We can talk all about how Revenge is a smart subversion of the genre from which it takes its name. Vengeance movies are typically wrapped around some badass who watches his entire family get wiped out by some villain. The operative word in that sentence being "his." Males rule the action game, we all know this by now. But it's not like the ladies haven't had some glory. From I Spit on Your Grave to Audition to The Girl with the Dragon Tattoo, the revenge genre has been subverted before. However I submit to you it's never been done like this.
Revenge is a deserted fever dream bloodbath. Set in the middle of nowhere, starring four actors, and based on a script that has more screaming than dialogue, the movie enhances the senses unlike most thrillers. Mostly shot in daylight, the sparse dialogue hones your attention and the frantic editing keeps you there. When a rapist licks his chops, director Coralie Fargeat cuts to a shot of an iguana doing the same. Hunter S. Thompson would approve. This is revenge on acid.
She appears like Lolita, sucking a lollipop behind cool sunglasses. And, for a while, Jen (Italian actress Matilda Lutz), the reluctant heroine of Revenge, plays the part of the seductress. That is, until fun in the sun turns into rape in the bedroom. She's the mistress of Richard (Kevin Janssens), a wealthy prick who choppers her to an ultra-modern getaway somewhere in the desert. He's going to romance Jen for a day before his hunting buddies arrive, but things go south when the guys come early.
The early scenes fetishize Jen like she's candy. The camera focuses on her every move, her pink star earrings, her Angelina Jolie lips, her bare midriff, her ass. She's an ornament, and that's exactly how the guys see her. Stan (Vincent Colombe) and Dimitri (Guillaume Bouchède) watch her like she's from another planet. They return to the ooze. Sexy girl. Must touch. The laws of man no longer apply.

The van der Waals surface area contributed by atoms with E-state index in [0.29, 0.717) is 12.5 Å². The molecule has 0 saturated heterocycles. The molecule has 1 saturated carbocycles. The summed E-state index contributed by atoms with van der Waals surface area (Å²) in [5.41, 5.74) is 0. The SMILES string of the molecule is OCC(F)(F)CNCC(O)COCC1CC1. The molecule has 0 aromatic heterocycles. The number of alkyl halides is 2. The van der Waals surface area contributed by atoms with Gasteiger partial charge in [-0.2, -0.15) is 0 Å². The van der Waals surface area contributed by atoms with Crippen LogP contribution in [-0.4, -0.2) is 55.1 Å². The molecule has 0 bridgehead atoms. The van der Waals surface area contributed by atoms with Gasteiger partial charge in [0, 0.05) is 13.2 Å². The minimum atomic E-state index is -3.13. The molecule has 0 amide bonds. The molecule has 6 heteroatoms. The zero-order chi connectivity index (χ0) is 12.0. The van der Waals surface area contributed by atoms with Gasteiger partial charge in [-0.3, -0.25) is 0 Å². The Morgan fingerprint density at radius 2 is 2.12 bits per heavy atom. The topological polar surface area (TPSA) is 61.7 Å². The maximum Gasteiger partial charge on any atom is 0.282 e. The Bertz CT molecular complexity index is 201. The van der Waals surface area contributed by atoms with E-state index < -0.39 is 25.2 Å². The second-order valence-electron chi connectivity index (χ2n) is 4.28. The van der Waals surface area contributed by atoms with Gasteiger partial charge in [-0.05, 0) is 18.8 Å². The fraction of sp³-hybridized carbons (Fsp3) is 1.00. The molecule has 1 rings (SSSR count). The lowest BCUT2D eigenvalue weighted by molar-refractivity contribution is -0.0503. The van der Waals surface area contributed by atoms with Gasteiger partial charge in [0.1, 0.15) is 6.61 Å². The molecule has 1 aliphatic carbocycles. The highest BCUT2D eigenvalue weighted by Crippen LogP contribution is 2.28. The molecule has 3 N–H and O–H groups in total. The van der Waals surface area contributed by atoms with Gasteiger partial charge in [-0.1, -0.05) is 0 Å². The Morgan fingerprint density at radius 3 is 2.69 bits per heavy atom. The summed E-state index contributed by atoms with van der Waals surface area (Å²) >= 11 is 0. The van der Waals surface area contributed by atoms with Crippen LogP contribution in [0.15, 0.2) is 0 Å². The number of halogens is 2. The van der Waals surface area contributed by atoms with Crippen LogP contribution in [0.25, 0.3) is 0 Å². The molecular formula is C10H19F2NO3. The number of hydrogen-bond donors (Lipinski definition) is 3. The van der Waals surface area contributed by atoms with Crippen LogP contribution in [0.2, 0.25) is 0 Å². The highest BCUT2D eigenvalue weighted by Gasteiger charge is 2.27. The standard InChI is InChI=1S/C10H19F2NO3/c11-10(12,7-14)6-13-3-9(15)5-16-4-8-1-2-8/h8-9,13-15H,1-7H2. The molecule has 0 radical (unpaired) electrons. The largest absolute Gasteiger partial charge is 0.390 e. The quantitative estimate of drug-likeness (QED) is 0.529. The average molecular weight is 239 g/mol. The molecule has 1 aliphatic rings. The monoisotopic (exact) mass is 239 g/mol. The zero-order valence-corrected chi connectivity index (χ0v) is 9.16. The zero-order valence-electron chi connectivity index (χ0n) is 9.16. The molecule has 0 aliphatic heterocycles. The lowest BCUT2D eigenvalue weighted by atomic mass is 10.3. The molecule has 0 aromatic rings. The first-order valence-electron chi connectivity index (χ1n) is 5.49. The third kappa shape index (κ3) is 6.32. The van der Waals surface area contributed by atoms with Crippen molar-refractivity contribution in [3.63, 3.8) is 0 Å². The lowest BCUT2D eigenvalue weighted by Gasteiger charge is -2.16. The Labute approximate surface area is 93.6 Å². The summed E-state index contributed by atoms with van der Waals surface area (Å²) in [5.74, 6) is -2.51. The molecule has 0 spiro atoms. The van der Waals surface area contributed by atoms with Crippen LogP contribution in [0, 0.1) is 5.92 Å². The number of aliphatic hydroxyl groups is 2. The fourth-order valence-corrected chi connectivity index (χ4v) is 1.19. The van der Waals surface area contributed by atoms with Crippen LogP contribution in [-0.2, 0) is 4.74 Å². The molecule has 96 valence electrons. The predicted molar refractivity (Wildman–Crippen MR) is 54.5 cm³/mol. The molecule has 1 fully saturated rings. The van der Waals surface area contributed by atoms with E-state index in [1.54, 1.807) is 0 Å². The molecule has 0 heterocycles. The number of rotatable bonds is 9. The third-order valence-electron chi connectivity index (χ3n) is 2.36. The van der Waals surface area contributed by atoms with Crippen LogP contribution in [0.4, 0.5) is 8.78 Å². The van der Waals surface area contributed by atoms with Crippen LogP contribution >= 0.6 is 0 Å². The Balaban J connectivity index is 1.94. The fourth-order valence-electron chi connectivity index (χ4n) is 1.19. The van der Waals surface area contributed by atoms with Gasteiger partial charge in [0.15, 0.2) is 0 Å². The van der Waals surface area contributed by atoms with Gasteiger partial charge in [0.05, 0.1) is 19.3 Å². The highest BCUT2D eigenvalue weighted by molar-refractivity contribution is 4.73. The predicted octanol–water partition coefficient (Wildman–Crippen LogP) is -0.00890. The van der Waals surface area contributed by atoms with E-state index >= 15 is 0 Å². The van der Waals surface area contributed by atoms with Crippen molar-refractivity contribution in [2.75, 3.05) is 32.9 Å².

Stan rapes Jen the next day. Dimitri drowns out her screams with the television. Richard, who was off on an errand, isn't exactly comforting when he returns. Jen demands to go home, and, when Richard slaps her instead, telling her to keep quiet, Jen takes off into the desert alone. The boys chase her down. They corner her. And, as if it were nothing, they push her off a cliff where she's brutally impaled by a tree. The Jen problem has been solved, or so they think.
Miraculously, the little bubblegum Lolita survives the fall. She rescues herself, and hides when the guys return later to finish her off. The rest of the film is a cat and mouse chase as Jen struggles to survive, and then the boys do.
While the story here, also written by Fargeat, remains predictable throughout, there's so much style and effort put into every scene it's hard not to admire Revenge. Obviously influenced by auteurs like Nicolas Winding Refn, Fargeat is just as much of a visual storyteller. Her notions of horror are abstract. She shows us insects in close-up, and spiders dying. The soundtrack is full of electric pulses, Beethoven, and deep, shattering voices saying shit like, "Murderrr." Peyote plays a role. And Lutz becomes the perfect manifestation of Fargeat's vision. Wide-eyed and dripping blood, so much blood, she transforms into something else. It's fascinating to watch the unlikeliest person become an action hero.
Imagine Katy Perry in Death Wish.
Revenge is also fun to watch. It's a movie with a lot of waiting. Suspense isn't bought, it's earned. And it's usually earned with time. People are hunting people here, and that means we must wait for the chase to end. In-between is where the fun stuff happens. It's where cuts are opened, and cauterized, and the mundane becomes the macabre.
I mentioned Jen's ass a few paragraphs ago because the objectification of the heroine is huge to enjoying the film. Fargeat wants us to lust after Jen the same way the rest of the world has always lusted after young, beautiful women. It disarms us. It puts us in a recognizable situation. And then it pulls the rug out.
We don't expect the lollipop Lolita to morph into Imperator Furiosa. It's the farthest thing from our minds. We expect her to be cannon fodder like she usually is, to fall for every trap, and to seek out a man for assistance. But this ain't a man's tale of vengeance. It's a young woman's, and the blood gushes faucet-like in waves of pink neon.